Since Inyo officials approved some $2 million in wage hikes that they can’t pay for next fiscal year, they are involved in what they call Service Redesign to save money and increase revenue. Consultant Frank Benest has led teams of department heads and officials from Inyo County, Mono County, City of Bishop, BLM, and the Forest Service through workshops.
Tuesday, team leaders reported to the Board of Supervisors on some of their ideas. Pam Hennarty described potential cutbacks in landfill days with more recycling and some fee changes as an example. She also said the transfer of equipment operators at the dumps to Public Works would save a lot of money. Said Hennarty, “We would like to use the money on more fun services and get out of hot water with the State on recycling.”
Probation Officer Jeff Thomson said his team looked at collaborating on courier services, grant writing and fiscal and administrative services with potential savings of $50,000. The Criminal Justice Team was more about avoiding future costs as an increased number of inmates come to the jail from state law changes. Potential solutions include alternative custody programs, treatment programs, and rehabilitation programs. Sheriff Bill Lutze said the jail population is high and there are segregation issues.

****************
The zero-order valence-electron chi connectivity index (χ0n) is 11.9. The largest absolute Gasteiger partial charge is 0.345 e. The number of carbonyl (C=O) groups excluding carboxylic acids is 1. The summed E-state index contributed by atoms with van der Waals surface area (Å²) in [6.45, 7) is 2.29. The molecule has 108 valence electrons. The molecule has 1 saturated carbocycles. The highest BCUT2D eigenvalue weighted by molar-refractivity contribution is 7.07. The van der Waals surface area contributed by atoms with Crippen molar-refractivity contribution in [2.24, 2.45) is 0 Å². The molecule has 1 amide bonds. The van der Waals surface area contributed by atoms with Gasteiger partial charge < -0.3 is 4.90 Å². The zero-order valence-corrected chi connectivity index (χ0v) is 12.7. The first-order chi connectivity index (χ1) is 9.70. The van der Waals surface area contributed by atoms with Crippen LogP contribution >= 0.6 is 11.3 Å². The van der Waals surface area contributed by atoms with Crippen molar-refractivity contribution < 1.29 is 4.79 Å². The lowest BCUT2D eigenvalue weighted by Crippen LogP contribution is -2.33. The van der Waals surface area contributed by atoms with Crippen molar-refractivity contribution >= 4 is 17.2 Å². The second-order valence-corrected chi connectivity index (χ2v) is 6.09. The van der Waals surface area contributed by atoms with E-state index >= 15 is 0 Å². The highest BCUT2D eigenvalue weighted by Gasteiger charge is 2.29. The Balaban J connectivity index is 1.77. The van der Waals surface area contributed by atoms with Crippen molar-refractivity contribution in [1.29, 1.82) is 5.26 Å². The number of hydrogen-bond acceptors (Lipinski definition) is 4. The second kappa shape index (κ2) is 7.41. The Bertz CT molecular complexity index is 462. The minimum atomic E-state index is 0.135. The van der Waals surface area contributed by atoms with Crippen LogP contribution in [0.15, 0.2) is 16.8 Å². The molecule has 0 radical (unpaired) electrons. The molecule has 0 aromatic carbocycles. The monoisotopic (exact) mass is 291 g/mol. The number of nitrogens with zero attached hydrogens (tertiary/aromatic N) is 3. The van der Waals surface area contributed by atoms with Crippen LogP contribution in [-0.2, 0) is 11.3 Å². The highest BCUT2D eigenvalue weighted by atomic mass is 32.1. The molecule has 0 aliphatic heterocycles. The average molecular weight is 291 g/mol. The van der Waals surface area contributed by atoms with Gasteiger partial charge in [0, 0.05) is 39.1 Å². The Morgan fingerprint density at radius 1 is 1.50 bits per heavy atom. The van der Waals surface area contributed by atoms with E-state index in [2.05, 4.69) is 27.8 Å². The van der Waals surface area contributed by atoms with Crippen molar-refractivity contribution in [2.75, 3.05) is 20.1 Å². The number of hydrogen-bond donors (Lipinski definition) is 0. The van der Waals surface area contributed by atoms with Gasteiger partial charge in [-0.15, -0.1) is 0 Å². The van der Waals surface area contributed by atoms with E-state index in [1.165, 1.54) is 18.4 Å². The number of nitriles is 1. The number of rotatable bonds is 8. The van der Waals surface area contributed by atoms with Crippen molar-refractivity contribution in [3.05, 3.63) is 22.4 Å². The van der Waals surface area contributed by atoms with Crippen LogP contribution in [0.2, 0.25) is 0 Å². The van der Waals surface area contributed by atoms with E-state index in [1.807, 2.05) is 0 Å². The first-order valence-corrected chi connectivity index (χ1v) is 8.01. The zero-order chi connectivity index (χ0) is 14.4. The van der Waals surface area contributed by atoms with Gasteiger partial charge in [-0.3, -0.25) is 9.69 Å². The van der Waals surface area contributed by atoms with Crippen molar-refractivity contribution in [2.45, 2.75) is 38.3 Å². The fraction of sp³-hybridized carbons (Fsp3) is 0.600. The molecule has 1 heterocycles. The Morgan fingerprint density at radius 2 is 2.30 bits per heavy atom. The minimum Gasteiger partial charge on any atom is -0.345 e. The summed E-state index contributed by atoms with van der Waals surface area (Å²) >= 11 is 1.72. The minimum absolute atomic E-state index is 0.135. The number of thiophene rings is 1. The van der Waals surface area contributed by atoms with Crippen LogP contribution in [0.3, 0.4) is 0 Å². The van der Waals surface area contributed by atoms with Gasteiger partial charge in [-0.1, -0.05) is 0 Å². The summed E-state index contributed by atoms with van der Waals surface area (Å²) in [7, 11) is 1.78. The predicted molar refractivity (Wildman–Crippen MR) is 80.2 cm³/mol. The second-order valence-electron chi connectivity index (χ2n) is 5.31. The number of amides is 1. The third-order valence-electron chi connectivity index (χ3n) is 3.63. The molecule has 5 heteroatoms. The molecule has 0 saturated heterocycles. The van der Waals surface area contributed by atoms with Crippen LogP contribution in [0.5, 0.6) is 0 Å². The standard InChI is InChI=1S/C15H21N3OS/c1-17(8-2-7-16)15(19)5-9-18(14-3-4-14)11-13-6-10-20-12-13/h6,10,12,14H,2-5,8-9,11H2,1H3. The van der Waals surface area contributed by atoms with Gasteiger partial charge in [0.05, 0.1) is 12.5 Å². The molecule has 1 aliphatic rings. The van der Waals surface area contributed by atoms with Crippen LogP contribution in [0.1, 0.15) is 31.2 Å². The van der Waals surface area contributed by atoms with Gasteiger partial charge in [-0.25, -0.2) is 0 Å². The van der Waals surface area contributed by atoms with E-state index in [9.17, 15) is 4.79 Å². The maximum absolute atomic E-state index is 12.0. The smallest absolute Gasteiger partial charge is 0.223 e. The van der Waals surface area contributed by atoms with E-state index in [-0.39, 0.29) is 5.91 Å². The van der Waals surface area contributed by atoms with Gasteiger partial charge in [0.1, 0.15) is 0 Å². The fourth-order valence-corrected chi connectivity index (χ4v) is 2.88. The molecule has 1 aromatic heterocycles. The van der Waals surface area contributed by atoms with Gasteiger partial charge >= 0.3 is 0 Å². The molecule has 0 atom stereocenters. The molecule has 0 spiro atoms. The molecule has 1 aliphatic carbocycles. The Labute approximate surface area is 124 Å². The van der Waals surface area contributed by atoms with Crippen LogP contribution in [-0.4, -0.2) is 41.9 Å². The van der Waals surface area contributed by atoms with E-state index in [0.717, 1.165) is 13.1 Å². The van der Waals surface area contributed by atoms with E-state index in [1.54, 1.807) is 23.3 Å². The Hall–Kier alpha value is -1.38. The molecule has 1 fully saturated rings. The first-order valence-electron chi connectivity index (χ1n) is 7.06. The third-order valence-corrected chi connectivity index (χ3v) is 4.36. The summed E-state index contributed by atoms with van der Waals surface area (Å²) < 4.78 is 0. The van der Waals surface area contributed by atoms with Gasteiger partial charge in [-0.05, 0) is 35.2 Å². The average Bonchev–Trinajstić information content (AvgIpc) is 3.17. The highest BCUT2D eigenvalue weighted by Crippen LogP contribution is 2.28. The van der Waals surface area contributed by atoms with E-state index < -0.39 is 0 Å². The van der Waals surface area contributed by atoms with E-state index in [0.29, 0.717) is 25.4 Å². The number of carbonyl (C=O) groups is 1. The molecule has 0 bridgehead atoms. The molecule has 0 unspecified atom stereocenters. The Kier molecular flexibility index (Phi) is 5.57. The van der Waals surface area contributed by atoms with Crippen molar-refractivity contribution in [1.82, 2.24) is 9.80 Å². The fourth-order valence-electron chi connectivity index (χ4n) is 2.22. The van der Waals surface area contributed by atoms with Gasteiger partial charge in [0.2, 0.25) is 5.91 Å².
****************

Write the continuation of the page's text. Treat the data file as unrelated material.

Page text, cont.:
The Human Services Team looked at relieving a deputy position in the Public Guardian Department for a potential savings of $80,000. The Contracting Services Team looked at mutli-agency purchasing and service sharing for potential savings of more than $50,000.
Although the Bishop City Council has decided not to contract with Inyo for law enforcement at this time, there is apparently still the possibility of a dispatch services contract.
County Administrator Kevin Carunchio said that with the action plans proposed, so far there is a potential for $1 million in savings on the table. He said the Service Redesign process is a “mindset shift of the departments going forward.” Sharing of services and employees is a big part of currently proposed plans.
The seven teams working on plans will solidify options for the Board of Supervisors, apparently in May. Board members were supportive of the efforts but did point to real consequences next year if savings are not made.